Who is affected?
You’ll be affected if you’re a:
- UK resident individual that lets residential properties in the UK or overseas
- non-UK resident individual that lets residential properties in the UK
- individual who let such properties in partnership
- trustee or beneficiary of trusts liable for Income Tax on the property profits
All residential landlords with finance costs will be affected, but only some will pay more tax.
You won’t be affected by the introduction of the finance cost restriction if you’re a:
- UK resident company
- non-UK resident companies
- landlord of Furnished Holiday Lettings
You’ll continue to receive relief for interest and other finance costs in the usual way.
Landlords with high loan to value rental portfolios will be the most affected;
Landlords with buy to let mortgages in the 40%-45% tax brackets will pay more tax;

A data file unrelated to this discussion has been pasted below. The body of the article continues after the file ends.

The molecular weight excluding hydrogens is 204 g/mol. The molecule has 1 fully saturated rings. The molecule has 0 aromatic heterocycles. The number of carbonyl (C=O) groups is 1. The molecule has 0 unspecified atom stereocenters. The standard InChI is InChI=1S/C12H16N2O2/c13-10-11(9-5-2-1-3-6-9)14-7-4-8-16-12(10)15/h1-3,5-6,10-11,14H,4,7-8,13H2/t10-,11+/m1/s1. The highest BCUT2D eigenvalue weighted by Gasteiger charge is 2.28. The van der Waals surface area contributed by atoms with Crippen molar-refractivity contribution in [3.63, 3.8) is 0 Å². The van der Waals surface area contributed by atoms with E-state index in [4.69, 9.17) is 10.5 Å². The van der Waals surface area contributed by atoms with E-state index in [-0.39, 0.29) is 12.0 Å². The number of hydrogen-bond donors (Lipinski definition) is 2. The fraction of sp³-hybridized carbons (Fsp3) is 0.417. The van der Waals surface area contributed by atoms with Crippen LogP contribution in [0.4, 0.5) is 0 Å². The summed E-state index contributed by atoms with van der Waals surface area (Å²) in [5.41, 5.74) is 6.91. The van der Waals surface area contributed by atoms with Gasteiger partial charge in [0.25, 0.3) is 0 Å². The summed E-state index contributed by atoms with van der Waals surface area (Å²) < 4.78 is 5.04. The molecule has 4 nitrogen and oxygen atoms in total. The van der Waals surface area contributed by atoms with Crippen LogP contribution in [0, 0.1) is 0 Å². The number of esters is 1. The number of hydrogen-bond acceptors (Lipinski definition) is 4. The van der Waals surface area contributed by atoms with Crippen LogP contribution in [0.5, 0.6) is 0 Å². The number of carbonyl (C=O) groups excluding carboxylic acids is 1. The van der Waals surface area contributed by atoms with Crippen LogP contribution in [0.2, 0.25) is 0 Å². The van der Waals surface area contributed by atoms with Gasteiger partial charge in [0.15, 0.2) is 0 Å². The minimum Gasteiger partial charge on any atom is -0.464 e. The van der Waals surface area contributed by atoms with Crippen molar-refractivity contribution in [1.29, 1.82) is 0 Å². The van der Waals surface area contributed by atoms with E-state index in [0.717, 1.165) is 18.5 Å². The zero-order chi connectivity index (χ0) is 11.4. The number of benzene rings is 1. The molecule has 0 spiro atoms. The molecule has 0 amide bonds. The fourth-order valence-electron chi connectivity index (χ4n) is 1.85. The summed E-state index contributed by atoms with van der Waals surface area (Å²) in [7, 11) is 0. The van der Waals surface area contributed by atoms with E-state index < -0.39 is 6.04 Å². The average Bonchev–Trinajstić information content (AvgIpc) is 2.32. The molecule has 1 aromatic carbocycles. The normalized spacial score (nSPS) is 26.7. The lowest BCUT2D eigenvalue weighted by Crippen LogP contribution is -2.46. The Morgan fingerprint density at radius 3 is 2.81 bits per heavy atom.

Those in the 20% bracket may pay more if their gross income (rental and other income) is greater than £45k, which in turn could affect child tax credits you receive and student loan repayments.
IN SHORT... Section 24 of the Finance (No. 2) Act 2015 might mean that over half of UK landlords will be pushed into a higher rate of tax despite their income not having increased, and some might end up renting at a loss. Starting in April 2017, mortgage, loan, and overdraft interest costs will not be considered in calculating taxable rental income. Until now, landlords have been able to deduct the full cost of their mortgage interest payments on their rental properties before they pay tax.
Section 24 applies to:
UK resident landlords with residential rental properties anywhere in the world
Non-UK resident landlords with UK based residential rental properties trusts and partnerships with residential rental properties Section 24 will mean that most landlords will have to pay extra tax of 20% or more of their annual mortgage interest and other finance costs. ... Any higher rate taxpayer (HRT) whose mortgage interest is 75% or more of their rental income, net of all other expenses, will see all of their returns wiped out by 2020.